TOKYO (Reuters) - The Bank of Japan is expected to refrain from further policy easing at its two-day meeting that starts on Monday, while stressing its readiness to act again in coming months if needed and extending a cheap loan line supporting growth industries.
There is a slim chance the board may debate loosening policy for the second month in a row, with some lawmakers calling for another “big bang” after last month’s surprise easing, hoping it would boost stock prices as companies close their books in March.
But the BOJ feels it has done enough for now, with the yen at 9-1/2-month lows, stocks up and euro zone debt jitters receding, sources familiar with the central bank’s thinking say.
For the time being, central bankers hopes the loan scheme extension and reaffirmed easing bias will be enough to defuse political pressure for more action, they say.
“Having just eased last month, it would be hard to justify moving again. We expect the BOJ to ease again when the U.S. Federal Reserve boosts monetary stimulus,” said Hiroshi Shiraishi, an economist at BNP Paribas in Tokyo.
The central bank surprised markets last month by boosting asset purchases by 10 trillion yen ($121 billion) and responded to politicians’ calls for more vigorous efforts to pull Japan out of deflation by setting a 1 percent inflation goal.
Last month’s easing has been so successful in weakening the yen and bolstering share prices that some lawmakers want more. Having set a specific inflation goal, the central bank remains vulnerable to such calls as long as consumer prices stay steady.
Some market players sold the yen on expectations of more monetary stimulus after Finance Minister Jun Azumi said on Friday he expects the BOJ to take timely steps as bright signs for the economy emerge towards the spring.
Even without politicians’ nudging, the central bank now seems more willing to act more often to support a budding economic recovery and achieve the price goal, making its policy action less predictable.
But with output rising, exports seen improving and Greece having averted a disorderly default for now, the BOJ is seen holding fire this month to save its limited policy options.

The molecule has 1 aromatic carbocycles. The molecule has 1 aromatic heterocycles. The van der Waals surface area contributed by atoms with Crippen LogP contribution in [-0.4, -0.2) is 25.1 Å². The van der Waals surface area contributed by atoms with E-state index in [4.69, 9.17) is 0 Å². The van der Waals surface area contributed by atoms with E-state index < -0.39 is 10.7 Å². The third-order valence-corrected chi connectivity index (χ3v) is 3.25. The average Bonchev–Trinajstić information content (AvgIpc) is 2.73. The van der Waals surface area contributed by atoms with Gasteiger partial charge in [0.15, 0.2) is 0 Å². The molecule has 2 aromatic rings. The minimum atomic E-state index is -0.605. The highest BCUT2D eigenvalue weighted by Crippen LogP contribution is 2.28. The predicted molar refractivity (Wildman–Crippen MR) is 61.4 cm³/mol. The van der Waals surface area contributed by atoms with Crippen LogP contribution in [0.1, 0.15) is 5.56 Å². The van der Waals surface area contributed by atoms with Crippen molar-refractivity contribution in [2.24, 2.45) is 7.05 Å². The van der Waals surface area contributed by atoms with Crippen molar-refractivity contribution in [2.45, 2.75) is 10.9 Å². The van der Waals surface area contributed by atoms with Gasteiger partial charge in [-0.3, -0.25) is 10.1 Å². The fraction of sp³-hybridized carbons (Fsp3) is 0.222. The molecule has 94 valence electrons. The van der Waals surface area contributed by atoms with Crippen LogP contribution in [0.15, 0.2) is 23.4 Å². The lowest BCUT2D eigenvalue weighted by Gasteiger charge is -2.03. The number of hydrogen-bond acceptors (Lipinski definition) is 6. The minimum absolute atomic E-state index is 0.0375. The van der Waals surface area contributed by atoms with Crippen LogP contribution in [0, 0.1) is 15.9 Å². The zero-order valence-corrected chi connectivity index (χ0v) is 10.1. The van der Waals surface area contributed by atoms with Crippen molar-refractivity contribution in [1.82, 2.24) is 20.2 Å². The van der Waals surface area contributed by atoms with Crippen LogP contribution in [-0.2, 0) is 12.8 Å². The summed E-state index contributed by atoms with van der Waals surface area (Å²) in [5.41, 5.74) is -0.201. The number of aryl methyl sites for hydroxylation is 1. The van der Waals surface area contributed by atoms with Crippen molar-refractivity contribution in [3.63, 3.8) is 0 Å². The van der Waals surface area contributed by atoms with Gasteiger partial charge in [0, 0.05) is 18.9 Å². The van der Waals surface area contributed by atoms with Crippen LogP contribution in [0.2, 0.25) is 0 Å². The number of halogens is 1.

It may instead make a commitment to further action should the need arise, either in its statement or in Governor Masaaki Shirakawa’s post-meeting comments, keeping market expectations alive for another easing as early as in April.
The BOJ is also seen extending a separate 3.5-trillion-yen loan scheme to encourage banks to fund prospective growth industries, created in June 2010 as a long-term effort to boost the economy’s growth potential and beat deflation.
Analysts say the plan has limited overall policy significance given its scope, but is another way for the central bank to demonstrate that it is doing all it can to invigorate the sluggish economy.
Of that amount, it is likely to extend by about a year a 500-billion-yen credit line for banks that lend against inventory and receivables as collateral, sources say, as only one-fifth of that amount has been tapped so far.
Many analysts expect the BOJ to offer further monetary stimulus in April, if not this month, by topping up its asset buying scheme, and will scrutinize Shirakawa’s comments for clues on the timing and trigger for the bank’s next move.
But achieving the target is already becoming difficult. The BOJ needs to buy 20 trillion yen in assets by the end of this year to meet the new 65-trillion-yen target, no easy task as some of its auctions already fail to draw enough bids in a sign it is force-feeding more cash than markets can swallow.
That means the BOJ may need to extend the maturity of government bonds covered by the programme to three-year and five-year bonds if it were to next boost the scheme, some analysts say.
($1 = 82.3550 Japanese yen)
Editing by Tomasz Janowski